Growing up in Spanish Fork, I have seen this socioeconomic scale develop over time. When I was a kid, Spanish Fork was still really small and had an estimated populated of about 20,000. It has doubled since then. The additional people are either Spanish Fork kids who have grown up and decided to start families while continuing to live in Spanish Fork, or they are Latins who have moved here and settled in over the past ten years. It was really interesting to see the diversity grow and see how people reacted to it.
Most people residing in Spanish Fork, like myself are White, Mormon, and have a middle class standing in the socioeconomic scale. I would like to talk about the difference between Whites and Latins and how the difference between race and culture influence the socioeconomic scale. Some of this paper will still be referring Spanish Fork because regardless of what I have heard in the media about the rest of the world, my whole life has been Spanish Fork, and I have definitely seen an influence on the socioeconomic scale in Whites and Latins.
When the Latins who were mostly from Mexico started populating Spanish Fork, things changed. On the good side, we had lots of additional Mexican restaurants. Nobody was frustrated about that! On the down side, we saw an unspoken segregation take place. For the most part, the Latins would only talk to each other at school, work, or even church settings. When I was old enough to realize what was going on, I was initially offended and confused as to why they did not seem to talk with the “Spanish Forkers.” I thought that maybe they don’t care about talking to us, so I hardly ever talked to them. After taking this class and having some additional experience, I understand why they stick to themselves and people of their culture, dominant language, and religion. I put myself in their shoes and I realized if I was trying so desperately to get in America to have a better life for me and my kids, and the one place I settled had a dominantly completely different language, religion, and culture, I would feel inferior because I would look like the strange one. I would feel as if I was always being watched. I think all minorities feel this way at some point regardless of their personality or circumstance.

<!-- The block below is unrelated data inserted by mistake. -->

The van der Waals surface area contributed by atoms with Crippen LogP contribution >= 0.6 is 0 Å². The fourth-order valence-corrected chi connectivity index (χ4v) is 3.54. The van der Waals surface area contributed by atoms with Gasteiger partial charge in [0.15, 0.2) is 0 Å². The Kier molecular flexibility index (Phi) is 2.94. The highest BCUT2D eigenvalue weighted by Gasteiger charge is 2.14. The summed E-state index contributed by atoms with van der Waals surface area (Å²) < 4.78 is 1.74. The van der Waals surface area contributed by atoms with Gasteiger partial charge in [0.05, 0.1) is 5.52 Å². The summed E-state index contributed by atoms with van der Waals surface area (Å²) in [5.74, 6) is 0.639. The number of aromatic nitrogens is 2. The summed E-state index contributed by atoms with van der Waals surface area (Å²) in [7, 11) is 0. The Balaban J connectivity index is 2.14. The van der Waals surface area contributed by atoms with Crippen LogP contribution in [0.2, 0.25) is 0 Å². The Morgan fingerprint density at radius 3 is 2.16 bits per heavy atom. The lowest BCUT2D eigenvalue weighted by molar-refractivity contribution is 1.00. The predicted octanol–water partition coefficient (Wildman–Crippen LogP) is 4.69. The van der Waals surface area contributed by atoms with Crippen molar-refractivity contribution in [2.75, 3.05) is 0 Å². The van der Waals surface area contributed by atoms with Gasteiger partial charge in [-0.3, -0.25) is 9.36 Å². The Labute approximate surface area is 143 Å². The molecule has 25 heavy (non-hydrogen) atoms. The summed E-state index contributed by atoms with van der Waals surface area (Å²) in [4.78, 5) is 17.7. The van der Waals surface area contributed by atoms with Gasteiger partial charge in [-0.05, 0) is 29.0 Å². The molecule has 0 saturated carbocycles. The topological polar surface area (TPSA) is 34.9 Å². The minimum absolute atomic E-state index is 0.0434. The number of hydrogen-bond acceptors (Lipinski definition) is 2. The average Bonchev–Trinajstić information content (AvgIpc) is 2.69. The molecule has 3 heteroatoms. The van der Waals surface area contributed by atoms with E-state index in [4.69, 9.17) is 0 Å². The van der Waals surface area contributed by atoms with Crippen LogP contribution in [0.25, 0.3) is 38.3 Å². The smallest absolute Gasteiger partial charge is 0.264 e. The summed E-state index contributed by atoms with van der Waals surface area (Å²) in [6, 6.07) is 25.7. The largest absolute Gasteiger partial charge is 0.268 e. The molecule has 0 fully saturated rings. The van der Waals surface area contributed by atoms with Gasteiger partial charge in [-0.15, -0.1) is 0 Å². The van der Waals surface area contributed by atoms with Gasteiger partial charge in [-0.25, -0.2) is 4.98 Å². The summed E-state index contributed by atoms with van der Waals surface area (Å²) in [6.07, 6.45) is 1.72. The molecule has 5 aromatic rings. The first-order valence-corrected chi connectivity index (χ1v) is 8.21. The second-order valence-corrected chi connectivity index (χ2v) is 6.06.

For once, I put myself in the shoes of the minority, and I began to understand why it is so hard for them. I did this in high school when I noticed the unspoken segregation taking place. I noticed how long time Spanish Forkers and Latins looked like they wanted to interact, but mostly did not because they were afraid of what the other culture or their own would think of them. They were afraid of how it would define them, and in high school, social status was everything in the group that you were in. They also did not know how to interact with the other culture because they never did growing up, and they did not want to make a fool of themselves and change the norm.